While Respondent argues that its registration of the <myhealth.com> domain name predates Complainant’s alleged rights in the mark, the Panel finds that such a determination is not necessary under Policy ¶ 4(a)(i) as this portion of the Policy considers only whether Complainant has rights in the mark and whether the disputed domain name is identical or confusingly similar to Complainant’s mark.  See AB Svenska Spel v. Zacharov, D2003-0527 (WIPO Oct. 2, 2003) (holding that the UDRP does not require a complainant to have registered its trademark prior to the respondent’s registration of the domain name under Policy ¶ 4(a)(i) but may prevent a finding of bad faith under Policy ¶ 4(a)(iii)); see also Clear!Blue Holdings, L.L.C. v. NaviSite, Inc., FA 888071 (Nat. Arb. Forum Mar. 5, 2007) (“Although the domain name in dispute was first registered in 1996, four years before Complainant’s alleged first use of the mark, the Panel finds that Complainant can still establish rights in the CLEAR BLUE marks under Policy ¶ 4(a)(i).”).

 

While Respondent contends that the <myhealth.com> domain name is comprised of common and generic terms and as such cannot be found to be identical to Complainant’s mark, the Panel finds that such a determination is not necessary under Policy ¶ 4(a)(i) as this portion of the Policy considers only whether Complainant has rights in the mark and whether the disputed domain name is identical or confusingly similar to Complainant’s mark.  See Vance Int’l, Inc. v. Abend, FA 970871 (Nat. Arb. Forum June 7, 2007) (finding that because the complainant had received a trademark registration for its VANCE mark, the respondent’s argument that the term was generic failed under Policy ¶ 4(a)(i)); see also David Hall Rare Coins v. Tex. Int’l Prop. Assocs., FA 915206 (Nat. Arb. Forum Apr. 9, 2007) (“Respondent’s argument that each individual word in the mark is unprotectable and therefore the overall mark is unprotectable is at odds with the anti-dissection principle of trademark law.”).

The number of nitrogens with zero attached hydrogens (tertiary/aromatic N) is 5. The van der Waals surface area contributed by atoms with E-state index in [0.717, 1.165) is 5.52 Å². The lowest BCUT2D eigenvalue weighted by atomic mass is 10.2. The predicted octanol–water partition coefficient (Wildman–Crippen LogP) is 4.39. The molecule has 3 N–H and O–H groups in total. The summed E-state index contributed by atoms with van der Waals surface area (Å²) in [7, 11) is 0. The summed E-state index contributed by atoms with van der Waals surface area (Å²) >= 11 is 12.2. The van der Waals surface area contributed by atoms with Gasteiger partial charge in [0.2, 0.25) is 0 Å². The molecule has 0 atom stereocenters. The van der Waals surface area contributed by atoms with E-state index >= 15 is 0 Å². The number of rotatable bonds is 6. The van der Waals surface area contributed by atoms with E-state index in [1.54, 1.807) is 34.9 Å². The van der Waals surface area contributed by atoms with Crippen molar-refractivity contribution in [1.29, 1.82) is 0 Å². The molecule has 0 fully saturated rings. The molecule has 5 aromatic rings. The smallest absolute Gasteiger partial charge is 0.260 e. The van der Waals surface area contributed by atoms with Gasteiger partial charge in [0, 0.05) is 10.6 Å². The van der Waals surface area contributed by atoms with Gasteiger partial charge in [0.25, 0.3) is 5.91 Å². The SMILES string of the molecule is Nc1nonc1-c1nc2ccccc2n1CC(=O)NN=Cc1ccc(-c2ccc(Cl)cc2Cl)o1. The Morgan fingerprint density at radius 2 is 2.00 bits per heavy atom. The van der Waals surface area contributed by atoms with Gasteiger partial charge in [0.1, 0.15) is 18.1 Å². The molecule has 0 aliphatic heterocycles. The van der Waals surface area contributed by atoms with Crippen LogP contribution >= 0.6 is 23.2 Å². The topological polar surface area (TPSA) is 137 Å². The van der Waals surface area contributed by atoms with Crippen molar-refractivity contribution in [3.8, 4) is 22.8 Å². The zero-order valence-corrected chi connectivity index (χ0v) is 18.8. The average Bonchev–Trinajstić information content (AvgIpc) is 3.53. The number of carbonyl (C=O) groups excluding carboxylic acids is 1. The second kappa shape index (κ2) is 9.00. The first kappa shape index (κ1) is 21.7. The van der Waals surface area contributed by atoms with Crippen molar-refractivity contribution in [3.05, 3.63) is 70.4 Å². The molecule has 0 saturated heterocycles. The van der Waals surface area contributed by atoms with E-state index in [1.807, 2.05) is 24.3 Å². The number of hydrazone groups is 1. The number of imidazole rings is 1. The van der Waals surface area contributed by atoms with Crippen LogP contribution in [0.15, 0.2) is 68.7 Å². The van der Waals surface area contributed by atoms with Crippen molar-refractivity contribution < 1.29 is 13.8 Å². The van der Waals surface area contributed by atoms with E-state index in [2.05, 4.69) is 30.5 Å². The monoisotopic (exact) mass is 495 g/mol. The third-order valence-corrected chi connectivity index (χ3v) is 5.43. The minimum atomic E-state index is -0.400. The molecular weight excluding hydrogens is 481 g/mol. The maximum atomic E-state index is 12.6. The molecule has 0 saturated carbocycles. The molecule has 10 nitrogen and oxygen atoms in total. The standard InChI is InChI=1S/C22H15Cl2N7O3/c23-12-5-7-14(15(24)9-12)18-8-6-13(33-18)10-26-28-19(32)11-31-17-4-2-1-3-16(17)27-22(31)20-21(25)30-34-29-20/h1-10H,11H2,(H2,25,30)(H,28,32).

For each of these reasons, the Panel finds that the Complainant has established rights in the Mark under Policy ¶ 4(a)(i) and that the Domain is identical or confusingly similar to Mark.

 

Rights or Legitimate Interests

 

Complainant must first make a prima facie case that Respondent lacks rights and legitimate interests in the disputed domain name under Policy ¶ 4(a)(ii), and then the burden shifts to Respondent to show it does in fact have rights or legitimate interests.  See Hanna-Barbera Prods., Inc. v. Entm’t Commentaries, FA 741828 (Nat. Arb. Forum Aug. 18, 2006) (holding that the complainant must first make a prima facie case that the respondent lacks rights and legitimate interests in the disputed domain name under UDRP ¶ 4(a)(ii) before the burden shifts to the respondent to show that it does have rights or legitimate interests in a domain name); see also AOL LLC v. Gerberg, FA 780200 (Nat. Arb. Forum Sept. 25, 2006) (“Complainant must first make a prima facie showing that Respondent does not have rights or legitimate interest in the subject domain names, which burden is light.  If Complainant satisfies its burden, then the burden shifts to Respondent to show that it does have rights or legitimate interests in the subject domain names.”).